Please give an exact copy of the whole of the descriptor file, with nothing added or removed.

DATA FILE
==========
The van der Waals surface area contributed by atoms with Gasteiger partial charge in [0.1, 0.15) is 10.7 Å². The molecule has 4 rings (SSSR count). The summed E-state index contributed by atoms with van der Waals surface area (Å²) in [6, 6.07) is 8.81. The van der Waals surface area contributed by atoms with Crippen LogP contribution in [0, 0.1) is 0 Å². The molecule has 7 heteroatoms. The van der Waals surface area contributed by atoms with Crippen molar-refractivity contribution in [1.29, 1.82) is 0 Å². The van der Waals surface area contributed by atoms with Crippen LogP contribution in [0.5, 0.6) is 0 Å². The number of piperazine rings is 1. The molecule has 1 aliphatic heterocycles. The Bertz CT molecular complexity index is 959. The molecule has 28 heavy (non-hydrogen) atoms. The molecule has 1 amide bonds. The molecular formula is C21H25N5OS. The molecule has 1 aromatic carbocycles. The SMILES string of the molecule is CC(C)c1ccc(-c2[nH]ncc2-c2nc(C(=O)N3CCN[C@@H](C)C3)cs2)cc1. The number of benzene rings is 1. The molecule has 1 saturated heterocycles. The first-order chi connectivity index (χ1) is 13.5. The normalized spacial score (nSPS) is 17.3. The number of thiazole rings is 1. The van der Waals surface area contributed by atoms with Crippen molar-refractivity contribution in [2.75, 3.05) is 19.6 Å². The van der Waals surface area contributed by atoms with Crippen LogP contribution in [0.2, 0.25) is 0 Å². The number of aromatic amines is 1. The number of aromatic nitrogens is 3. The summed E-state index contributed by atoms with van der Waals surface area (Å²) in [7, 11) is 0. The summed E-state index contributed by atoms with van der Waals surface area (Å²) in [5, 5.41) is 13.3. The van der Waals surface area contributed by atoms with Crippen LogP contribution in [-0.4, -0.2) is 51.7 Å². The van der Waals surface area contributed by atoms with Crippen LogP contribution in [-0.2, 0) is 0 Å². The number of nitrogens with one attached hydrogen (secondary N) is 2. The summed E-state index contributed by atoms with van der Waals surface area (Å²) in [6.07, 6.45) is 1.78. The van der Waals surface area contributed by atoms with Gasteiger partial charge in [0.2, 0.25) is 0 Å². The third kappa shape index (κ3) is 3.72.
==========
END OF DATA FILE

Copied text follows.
The van der Waals surface area contributed by atoms with Gasteiger partial charge in [0.1, 0.15) is 10.7 Å². The molecule has 4 rings (SSSR count). The summed E-state index contributed by atoms with van der Waals surface area (Å²) in [6, 6.07) is 8.81. The van der Waals surface area contributed by atoms with Crippen LogP contribution in [0, 0.1) is 0 Å². The molecule has 7 heteroatoms. The van der Waals surface area contributed by atoms with Crippen molar-refractivity contribution in [1.29, 1.82) is 0 Å². The van der Waals surface area contributed by atoms with Crippen LogP contribution in [0.5, 0.6) is 0 Å². The number of piperazine rings is 1. The molecule has 1 aliphatic heterocycles. The Bertz CT molecular complexity index is 959. The molecule has 28 heavy (non-hydrogen) atoms. The molecule has 1 amide bonds. The molecular formula is C21H25N5OS. The molecule has 1 aromatic carbocycles. The SMILES string of the molecule is CC(C)c1ccc(-c2[nH]ncc2-c2nc(C(=O)N3CCN[C@@H](C)C3)cs2)cc1. The number of benzene rings is 1. The molecule has 1 saturated heterocycles. The first-order chi connectivity index (χ1) is 13.5. The normalized spacial score (nSPS) is 17.3. The number of thiazole rings is 1. The van der Waals surface area contributed by atoms with Crippen molar-refractivity contribution in [2.75, 3.05) is 19.6 Å². The van der Waals surface area contributed by atoms with Crippen LogP contribution in [0.2, 0.25) is 0 Å². The number of aromatic amines is 1. The number of aromatic nitrogens is 3. The summed E-state index contributed by atoms with van der Waals surface area (Å²) in [7, 11) is 0. The summed E-state index contributed by atoms with van der Waals surface area (Å²) in [5, 5.41) is 13.3. The van der Waals surface area contributed by atoms with Crippen LogP contribution in [-0.4, -0.2) is 51.7 Å². The van der Waals surface area contributed by atoms with Crippen LogP contribution in [-0.2, 0) is 0 Å². The number of nitrogens with one attached hydrogen (secondary N) is 2. The summed E-state index contributed by atoms with van der Waals surface area (Å²) in [6.07, 6.45) is 1.78. The van der Waals surface area contributed by atoms with Gasteiger partial charge in [0.2, 0.25) is 0 Å². The third kappa shape index (κ3) is 3.72.